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updated: 9/13/2017 5:12 PM

Pace contemplates 25-cent fare hike

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  • Pace riders could be paying higher fares in January.

    Pace riders could be paying higher fares in January.
    Daily Herald file photo

 
 

Pace leaders are advising riders to brace themselves for a 25-cent fare hike in 2018 -- the offshoot of a punitive state budget, officials said.

"It was a horrible budget for transit," Deputy Executive Director of External Relations Rocky Donahue said.

Wednesday, Pace directors reviewed the 2018 budget proposal, which projects a shortfall. A vote is expected in November.

After two years without a budget, the General Assembly approved one in July that brings financial stability to the state but cuts funding to Pace, Metra, the CTA and RTA. It also levies a 2 percent fee for transferring sales tax dollars to transit agencies.

Combined with a dip in ridership and subsequently fare box revenues, the bus service has little choice, Donahue said, adding Pace has not raised ticket prices since 2009.

The agency would increase a bus trip from $1.75 for riders using a Ventra card to $2, and raise cash prices from $2 to $2.25; monthly passes would remain the same. About 60 percent of riders use single fares while 40 percent use passes.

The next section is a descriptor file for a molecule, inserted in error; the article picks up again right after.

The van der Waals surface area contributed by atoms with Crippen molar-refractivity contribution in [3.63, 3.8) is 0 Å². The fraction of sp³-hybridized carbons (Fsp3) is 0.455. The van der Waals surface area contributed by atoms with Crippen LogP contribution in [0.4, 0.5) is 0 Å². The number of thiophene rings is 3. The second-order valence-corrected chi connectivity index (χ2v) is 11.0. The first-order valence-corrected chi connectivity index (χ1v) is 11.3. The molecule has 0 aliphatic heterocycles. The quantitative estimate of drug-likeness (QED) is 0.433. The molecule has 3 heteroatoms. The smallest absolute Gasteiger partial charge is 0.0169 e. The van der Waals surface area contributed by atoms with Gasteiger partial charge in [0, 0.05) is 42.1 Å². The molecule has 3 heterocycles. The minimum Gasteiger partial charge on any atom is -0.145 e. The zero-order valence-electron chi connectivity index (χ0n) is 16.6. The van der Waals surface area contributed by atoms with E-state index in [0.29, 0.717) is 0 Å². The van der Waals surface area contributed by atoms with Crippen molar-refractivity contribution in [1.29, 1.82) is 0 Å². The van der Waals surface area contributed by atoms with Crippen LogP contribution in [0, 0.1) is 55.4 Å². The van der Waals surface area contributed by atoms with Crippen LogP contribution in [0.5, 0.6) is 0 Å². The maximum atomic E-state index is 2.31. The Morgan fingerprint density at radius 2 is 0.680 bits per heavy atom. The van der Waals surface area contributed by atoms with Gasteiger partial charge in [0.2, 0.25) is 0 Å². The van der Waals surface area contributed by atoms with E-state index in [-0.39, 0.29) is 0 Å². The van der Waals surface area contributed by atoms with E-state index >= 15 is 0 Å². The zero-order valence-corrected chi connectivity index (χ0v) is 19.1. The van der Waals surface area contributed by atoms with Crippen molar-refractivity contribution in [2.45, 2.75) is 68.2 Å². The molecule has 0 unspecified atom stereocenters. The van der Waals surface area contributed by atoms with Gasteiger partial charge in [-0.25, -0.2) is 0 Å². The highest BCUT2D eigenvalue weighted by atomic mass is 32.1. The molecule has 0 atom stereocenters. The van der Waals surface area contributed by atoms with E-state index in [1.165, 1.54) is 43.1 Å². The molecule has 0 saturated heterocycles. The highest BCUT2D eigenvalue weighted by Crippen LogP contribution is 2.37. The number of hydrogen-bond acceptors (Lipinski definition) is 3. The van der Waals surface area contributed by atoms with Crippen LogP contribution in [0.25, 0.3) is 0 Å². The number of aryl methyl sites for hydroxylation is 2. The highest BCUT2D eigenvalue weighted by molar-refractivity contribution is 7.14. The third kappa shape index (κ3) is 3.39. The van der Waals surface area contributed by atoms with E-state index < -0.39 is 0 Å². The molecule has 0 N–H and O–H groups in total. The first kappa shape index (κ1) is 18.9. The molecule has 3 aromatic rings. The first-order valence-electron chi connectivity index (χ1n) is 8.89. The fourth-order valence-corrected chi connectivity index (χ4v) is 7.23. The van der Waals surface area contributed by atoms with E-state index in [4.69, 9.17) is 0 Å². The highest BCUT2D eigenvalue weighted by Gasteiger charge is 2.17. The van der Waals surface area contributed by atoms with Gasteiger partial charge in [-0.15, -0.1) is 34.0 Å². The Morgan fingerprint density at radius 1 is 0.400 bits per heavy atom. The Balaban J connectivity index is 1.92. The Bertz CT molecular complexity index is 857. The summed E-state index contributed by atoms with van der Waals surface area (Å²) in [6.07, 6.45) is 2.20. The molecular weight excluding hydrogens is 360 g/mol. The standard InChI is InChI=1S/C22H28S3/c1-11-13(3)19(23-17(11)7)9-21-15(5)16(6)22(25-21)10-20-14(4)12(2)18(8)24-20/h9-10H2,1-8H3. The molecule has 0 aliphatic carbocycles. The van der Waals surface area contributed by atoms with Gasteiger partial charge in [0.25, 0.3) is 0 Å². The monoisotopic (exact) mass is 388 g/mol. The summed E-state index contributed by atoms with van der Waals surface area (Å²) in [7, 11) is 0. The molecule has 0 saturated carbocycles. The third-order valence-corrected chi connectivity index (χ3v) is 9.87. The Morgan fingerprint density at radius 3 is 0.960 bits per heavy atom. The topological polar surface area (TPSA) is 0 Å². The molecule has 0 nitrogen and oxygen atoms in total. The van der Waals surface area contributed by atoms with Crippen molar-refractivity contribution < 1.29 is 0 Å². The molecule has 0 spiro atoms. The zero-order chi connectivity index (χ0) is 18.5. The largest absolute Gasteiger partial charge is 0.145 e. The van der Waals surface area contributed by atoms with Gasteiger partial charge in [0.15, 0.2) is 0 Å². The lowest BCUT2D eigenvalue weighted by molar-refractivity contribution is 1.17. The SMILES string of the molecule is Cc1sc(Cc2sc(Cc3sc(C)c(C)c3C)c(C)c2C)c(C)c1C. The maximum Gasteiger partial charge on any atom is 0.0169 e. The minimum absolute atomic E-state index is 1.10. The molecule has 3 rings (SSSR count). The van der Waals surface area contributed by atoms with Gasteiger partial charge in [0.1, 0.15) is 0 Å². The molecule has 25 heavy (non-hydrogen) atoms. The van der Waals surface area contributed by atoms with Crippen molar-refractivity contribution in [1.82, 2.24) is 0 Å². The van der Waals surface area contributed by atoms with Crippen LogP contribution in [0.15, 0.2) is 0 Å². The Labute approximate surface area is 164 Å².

Paratransit rides would rise from $3 to $3.25 although subsidized taxi rides, known as the Taxi Access Program (TAP), will remain at $3.

In addition, the agency will ask nonunion employees to pay 6 percent more for health insurance and enact a hiring freeze that affects 35 positions currently vacant.

No bus routes will be cut or reduced, Donahue said, explaining that riders have pushed back against losing service.

The fare hike came as a last resort, he said, adding that many Pace riders rely on bus service as their sole means of transportation. "If the bus isn't here ... they don't get to work or to school," Donahue said.

Given that Pace's budget is based on a calendar year and the state uses a June 30 to July 1 model, more pain could come next summer, administrators cautioned.

"A lot is predicated on the state bringing us up to full funding in May," Donahue said.

Pace will continue with capital programs including park-and-rides along the Jane Addams Tollway corridor, express bus service on the Edens Expressway and a plan to build a new garage in the northwest suburbs.

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